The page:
Editor’s Note: This story has been updated to reflect members of the National Park Service responded to the protest
ORGAN PIPE CACTUS NATIONAL MONUMENT, Arizona (Border Report) — A group of protesters shouted and banged on a section of newly built border wall despite federal officials telling them not to Saturday at this national wildlife refuge in southwestern Arizona.
About 500 people rallied in opposition to the construction of 32 miles of new border wall at Organ Pipe Cactus National Monument, a remote desert national park. Although a half dozen National Park Service agents told the protesters that they must stay back 60 feet from the new border wall, the group breached a dirt road adjacent to the new wall and began banging on it, chanting against its construction and even put their hands and signs through the wall.
About a mile of new 30-foot-tall border wall has so far been built in this desert park where several endangered species live, and where construction crews hired by U.S. Customs and Border Protection and the U.S. Army Corps of Engineers are working round the clock to add on miles quickly.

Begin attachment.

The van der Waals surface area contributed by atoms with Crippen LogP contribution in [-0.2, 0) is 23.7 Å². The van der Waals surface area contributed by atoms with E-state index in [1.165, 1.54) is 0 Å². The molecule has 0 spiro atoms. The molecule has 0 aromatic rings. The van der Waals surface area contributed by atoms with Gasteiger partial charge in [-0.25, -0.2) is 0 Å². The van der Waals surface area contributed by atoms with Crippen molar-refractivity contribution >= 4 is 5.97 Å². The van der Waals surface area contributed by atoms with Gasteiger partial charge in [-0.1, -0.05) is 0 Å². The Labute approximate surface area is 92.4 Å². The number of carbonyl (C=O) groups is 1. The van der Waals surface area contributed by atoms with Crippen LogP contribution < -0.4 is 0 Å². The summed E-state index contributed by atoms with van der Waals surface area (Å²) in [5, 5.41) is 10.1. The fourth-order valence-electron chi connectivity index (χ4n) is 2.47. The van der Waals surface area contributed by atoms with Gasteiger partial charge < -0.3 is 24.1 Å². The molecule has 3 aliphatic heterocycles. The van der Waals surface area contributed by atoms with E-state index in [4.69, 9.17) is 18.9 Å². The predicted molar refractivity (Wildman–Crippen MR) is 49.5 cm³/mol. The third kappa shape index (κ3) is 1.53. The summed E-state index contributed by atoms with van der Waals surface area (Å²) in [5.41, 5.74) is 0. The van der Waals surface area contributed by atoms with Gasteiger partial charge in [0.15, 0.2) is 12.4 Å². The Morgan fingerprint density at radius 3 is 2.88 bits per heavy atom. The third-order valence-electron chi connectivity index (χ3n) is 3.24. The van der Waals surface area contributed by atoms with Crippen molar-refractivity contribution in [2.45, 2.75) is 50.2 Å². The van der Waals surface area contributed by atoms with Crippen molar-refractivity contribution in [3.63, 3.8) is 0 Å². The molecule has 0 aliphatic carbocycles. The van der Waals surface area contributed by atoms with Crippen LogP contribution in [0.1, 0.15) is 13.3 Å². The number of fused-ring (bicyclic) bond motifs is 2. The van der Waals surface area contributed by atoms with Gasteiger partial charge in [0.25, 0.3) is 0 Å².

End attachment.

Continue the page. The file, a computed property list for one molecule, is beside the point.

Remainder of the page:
Laiken Jordahl, an organizer of Saturday’s event, told Border Report that there were no arrests of protesters at the event, which he considered “peaceful.” However, Border Report did see angry confrontations between some members of the Hia Ced O’odham tribe, who claim that U.S. officials are building a wall on their ancestral lands and on the remains of their ancestors who are buried throughout this national park.
Members of the tribe also are very upset about the plowing of saguaro cactus, and the organ pipe cactus (for which the park is named), as well as ocotillo. And they are upset about the trash left on the ground by construction crews in what they say had been pristine desert lands.
Here are additional photos from Saturday’s event, as well as new video courtesy of Laiken Jordahl (above). All photos are by Border Report’s Sandra Sanchez: